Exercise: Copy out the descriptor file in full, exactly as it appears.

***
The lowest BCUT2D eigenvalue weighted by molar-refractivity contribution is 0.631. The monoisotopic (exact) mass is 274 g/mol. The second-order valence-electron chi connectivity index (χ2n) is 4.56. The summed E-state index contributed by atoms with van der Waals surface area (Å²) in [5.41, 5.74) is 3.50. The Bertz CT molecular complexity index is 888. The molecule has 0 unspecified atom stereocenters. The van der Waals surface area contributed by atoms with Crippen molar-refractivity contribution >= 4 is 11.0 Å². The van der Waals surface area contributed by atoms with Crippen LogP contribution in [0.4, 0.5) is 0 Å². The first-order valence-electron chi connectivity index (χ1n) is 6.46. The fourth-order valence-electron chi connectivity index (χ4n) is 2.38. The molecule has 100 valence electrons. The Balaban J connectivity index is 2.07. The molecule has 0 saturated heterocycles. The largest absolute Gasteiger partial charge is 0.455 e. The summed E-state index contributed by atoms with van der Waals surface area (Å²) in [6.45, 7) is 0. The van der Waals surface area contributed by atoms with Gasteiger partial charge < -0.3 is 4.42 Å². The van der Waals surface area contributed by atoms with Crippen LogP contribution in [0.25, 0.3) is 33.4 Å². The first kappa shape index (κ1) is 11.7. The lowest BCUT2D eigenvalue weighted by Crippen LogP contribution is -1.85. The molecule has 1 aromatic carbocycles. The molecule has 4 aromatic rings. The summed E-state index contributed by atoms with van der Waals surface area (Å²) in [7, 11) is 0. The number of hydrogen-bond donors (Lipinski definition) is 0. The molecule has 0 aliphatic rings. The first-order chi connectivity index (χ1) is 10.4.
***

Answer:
The lowest BCUT2D eigenvalue weighted by molar-refractivity contribution is 0.631. The monoisotopic (exact) mass is 274 g/mol. The second-order valence-electron chi connectivity index (χ2n) is 4.56. The summed E-state index contributed by atoms with van der Waals surface area (Å²) in [5.41, 5.74) is 3.50. The Bertz CT molecular complexity index is 888. The molecule has 0 unspecified atom stereocenters. The van der Waals surface area contributed by atoms with Crippen molar-refractivity contribution >= 4 is 11.0 Å². The van der Waals surface area contributed by atoms with Crippen LogP contribution in [0.4, 0.5) is 0 Å². The first-order valence-electron chi connectivity index (χ1n) is 6.46. The fourth-order valence-electron chi connectivity index (χ4n) is 2.38. The molecule has 100 valence electrons. The Balaban J connectivity index is 2.07. The molecule has 0 saturated heterocycles. The largest absolute Gasteiger partial charge is 0.455 e. The summed E-state index contributed by atoms with van der Waals surface area (Å²) in [6.45, 7) is 0. The van der Waals surface area contributed by atoms with Gasteiger partial charge < -0.3 is 4.42 Å². The van der Waals surface area contributed by atoms with Crippen LogP contribution in [0.25, 0.3) is 33.4 Å². The first kappa shape index (κ1) is 11.7. The lowest BCUT2D eigenvalue weighted by Crippen LogP contribution is -1.85. The molecule has 1 aromatic carbocycles. The molecule has 4 aromatic rings. The summed E-state index contributed by atoms with van der Waals surface area (Å²) in [7, 11) is 0. The number of hydrogen-bond donors (Lipinski definition) is 0. The molecule has 0 aliphatic rings. The first-order chi connectivity index (χ1) is 10.4.